Hope is birthed out of some of the most surprising of places.
If you have been a Christian for even a small amount of time, you have heard the biblical Christmas story many times. We sing peaceful songs like Silent Night and Away in a Manger. You can feel the magic of Christmas when the lights are hung on the tree and the smell of cider is in the air. The reality is though, the first Christmas probably didn’t appear very peaceful or magical to those who lived in that time. Surely most of us are even aware of the absurdity of the King of Kings being born in a stable, of the strangeness of a manger instead of a cradle.
But sometimes we forget the violence that also surrounded the first Christmas. The people of Israel were living under the cruel oppression of Rome. After King Herod couldn’t find this rumored Christ child he declared all children under the age of two to be executed. Children executed (Matthew 2:16-18). Joseph spent his first few years as a father, fleeing to another country through a warning he received in a dream that Herod was seeking to kill his son (Matthew 2:13-14). Even those who associated with this young Jesus such as the wise men had to intentionally avoid the authorities (Matthew 2:12).
And in the midst of all this chaos, hope was born. Hope such as the world had never seen before. The prophecy of Christ’s birth in Isaiah 9:2 says “The people walking in darkness have seen a great light; on those living in the land of the shadow of death, a light has dawned.”
This, I believe, is encouragement for us and for our persecuted brothers and sisters. A Syrian Christian, “Brother John” recently shared with a group of us, “Be careful what you pray for. We were praying for revival in Syria. Revival came through a war.” The Israelites also were praying for a deliverer, a Savior. Hope didn’t come in the way they were expecting it. Brother John also said to us, “The church here (in the US) might have a blurry picture of what is happening in Syria, not seeing clearly the kingdom of God. You need to know that tens of thousands of Muslims are coming to know Jesus during this war.” People living in death are seeing the light. There is hope in Syria.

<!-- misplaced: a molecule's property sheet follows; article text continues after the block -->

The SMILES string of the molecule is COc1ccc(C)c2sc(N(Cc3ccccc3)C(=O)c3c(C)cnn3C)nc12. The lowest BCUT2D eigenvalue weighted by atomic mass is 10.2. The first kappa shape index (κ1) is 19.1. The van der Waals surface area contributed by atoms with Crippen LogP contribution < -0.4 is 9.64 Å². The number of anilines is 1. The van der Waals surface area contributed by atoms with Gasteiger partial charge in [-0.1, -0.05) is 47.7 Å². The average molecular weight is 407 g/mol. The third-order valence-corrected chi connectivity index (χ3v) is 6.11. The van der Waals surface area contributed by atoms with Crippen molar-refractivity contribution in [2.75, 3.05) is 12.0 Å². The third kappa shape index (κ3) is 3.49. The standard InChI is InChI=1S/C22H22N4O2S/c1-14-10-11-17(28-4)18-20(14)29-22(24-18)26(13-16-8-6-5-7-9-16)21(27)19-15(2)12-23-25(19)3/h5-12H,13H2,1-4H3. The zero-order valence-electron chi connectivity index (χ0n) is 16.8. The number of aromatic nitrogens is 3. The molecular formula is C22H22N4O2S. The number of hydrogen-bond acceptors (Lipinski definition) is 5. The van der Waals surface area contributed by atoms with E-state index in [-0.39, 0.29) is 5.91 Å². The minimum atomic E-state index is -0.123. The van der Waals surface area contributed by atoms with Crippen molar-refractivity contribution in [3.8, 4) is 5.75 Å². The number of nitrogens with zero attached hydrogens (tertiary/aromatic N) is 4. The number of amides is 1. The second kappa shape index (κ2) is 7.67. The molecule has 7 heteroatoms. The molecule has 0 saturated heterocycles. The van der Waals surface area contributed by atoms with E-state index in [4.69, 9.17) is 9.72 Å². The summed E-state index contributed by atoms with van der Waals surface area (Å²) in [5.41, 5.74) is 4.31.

God’s eternal plan is never intimidated or thwarted by the world’s worst wars, evil dictators, tragedy or persecution. We see this in all of the restricted and hostile nations that we work in. Christ’s church is growing and is beautiful, it is brave and strong.
Today when we think of the Christmas story, we seldom think of the hundreds of children murdered or the fleeing in the night to Egypt; we think of hope. Christmas then, can be a permanent reminder that no matter how dark the circumstances are, there is still hope and God will have His Kingdom advance. It is as certain today as it was in the stable some over 2000 years ago that Jesus is the hope of all nations.
Brooke Parks serves on the staff of VOM as the youth & young adult coordinator. She was first introduced to the ministry of VOM by her parents and grandparents, who received the VOM newsletter, and through the VOM book Jesus Freaks. She has served in 12 different countries and is passionate about helping expand God’s Kingdom throughout the nations of the world.